A Tutorial with Frustration

I often forget that the very act of living is a work-in-progress. Instead, I shuffle myself to the sidelines, where I vicariously watch and learn from others. I dabble in many disciplines, like a country buffet. Perhaps it is to avoid regretful commitments? At the same time, I'm concerned that I remain a wildcard of possible could-haves, rather than actively making choices and learning to work through their repercussions. From them, I would be forced to develop and grow as a person.

Although, inaction is still a choice. Truthfully, I am anxious to speak or write particularly strong opinions on most matters. I do not frequently find myself to be someone who can stubbornly choose a side and justification, and stick with it until the end of days. I am certain that there are subjects in which I am strong about in my stance. But generally, I prefer a more explorative approach to learning and conversation. I detest political discussions that are filled with seemingly purposeful misunderstandings, projections, and neglectful ignorance. There's a kind of arrogance to promote a single “correct” view to a nuanced topic. To do this is to forget the impacts, implications, and flaws of the chosen approach, as it does not exist in a perfect vacuum. I imagine it rather to be like the weather: a chaotic system. There is going to be a catch when executing one's ideal approach. Pitched ideals are safe within a purely conversational vacuum, not when exposed to the raw chaos of the world.

Unfortunately, I find that some “political” conversations do not look to inform and engage with problems with a nuanced approach. Rather it is about being “correct” and “winning” the “argument” as a means of ego-stroking. That said, participation in mature topics can be beneficial as a means of engaging and expanding ones' own perspectives, bringing differing views closer at their crossings.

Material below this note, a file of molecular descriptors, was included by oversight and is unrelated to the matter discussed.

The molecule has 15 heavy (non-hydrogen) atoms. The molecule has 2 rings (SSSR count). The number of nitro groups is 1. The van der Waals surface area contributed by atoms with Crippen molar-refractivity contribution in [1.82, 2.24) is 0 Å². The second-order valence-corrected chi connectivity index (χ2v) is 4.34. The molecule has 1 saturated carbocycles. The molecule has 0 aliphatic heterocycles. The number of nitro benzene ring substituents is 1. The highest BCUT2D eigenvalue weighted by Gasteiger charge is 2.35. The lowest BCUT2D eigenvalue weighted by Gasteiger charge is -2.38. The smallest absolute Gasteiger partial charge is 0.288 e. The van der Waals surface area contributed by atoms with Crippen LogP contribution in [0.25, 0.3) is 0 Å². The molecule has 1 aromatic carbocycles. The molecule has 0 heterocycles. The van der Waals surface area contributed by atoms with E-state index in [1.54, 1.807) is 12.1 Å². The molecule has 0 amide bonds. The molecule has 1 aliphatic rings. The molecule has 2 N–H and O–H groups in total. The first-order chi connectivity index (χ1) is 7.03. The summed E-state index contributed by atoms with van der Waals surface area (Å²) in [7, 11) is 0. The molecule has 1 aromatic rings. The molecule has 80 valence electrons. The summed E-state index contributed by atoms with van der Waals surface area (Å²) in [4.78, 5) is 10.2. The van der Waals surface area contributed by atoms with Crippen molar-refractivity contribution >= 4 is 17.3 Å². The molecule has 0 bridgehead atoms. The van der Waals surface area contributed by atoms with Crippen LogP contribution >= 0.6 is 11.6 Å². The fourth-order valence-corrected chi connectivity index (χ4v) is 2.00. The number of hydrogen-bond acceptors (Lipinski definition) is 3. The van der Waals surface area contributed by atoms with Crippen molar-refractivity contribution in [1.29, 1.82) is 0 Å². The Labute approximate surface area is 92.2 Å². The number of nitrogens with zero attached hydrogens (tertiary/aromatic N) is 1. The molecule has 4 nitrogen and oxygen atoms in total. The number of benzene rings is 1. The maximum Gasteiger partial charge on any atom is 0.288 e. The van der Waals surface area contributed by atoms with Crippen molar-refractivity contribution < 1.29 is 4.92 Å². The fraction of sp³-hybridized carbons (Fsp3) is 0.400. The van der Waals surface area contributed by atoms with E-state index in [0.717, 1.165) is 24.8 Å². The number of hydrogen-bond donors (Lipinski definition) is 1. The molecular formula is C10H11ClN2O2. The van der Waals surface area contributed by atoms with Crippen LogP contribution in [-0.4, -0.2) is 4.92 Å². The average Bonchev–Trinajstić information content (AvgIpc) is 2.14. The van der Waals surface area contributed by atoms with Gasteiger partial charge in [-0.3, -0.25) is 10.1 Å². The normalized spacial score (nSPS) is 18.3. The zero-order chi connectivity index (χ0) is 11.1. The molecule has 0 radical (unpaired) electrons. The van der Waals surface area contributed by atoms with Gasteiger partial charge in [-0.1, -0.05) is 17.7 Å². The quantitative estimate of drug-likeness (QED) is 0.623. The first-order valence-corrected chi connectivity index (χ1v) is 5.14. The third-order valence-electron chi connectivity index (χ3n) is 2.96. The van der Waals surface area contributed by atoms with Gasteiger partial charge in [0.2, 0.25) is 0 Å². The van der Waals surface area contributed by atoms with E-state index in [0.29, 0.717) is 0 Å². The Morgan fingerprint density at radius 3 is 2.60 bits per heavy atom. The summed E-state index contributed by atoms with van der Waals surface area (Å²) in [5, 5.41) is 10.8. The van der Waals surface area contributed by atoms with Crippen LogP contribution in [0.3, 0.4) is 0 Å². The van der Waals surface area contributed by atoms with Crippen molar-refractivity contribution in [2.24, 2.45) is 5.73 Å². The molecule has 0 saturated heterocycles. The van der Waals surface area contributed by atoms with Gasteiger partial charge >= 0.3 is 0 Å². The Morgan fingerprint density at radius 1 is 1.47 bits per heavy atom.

The root of this anxiety is my own self-doubt in education and knowledge. I have spent most of my life in school, jumping through hoops of assignments, exams, and getting high marks. My days revolved around an established routine that served to “optimize” my performance on these faux-meritocratic metric-oriented systems. Presumably to be rewarded with opportunities and pathways to flourish and enrich my knowledge and abilities further, right? But it didn't seem to pan out that way. Instead what I had gotten was further confusion, disorientation, and alienation in several dimensions. Socially, nothing much has improved and academic performance is far from a core basis of respect. It is more so a means of confirming preexisting positive perceptions or confirming expected flaws in the face of under-performance. Social integration remains far more important and, in many ways, is beneficial when someone doesn't already struggle with inclusion and needing to reaffirm their communal value to receive, at the very least, begrudging social tolerance. Hey, it's one step closer to proper social support, right?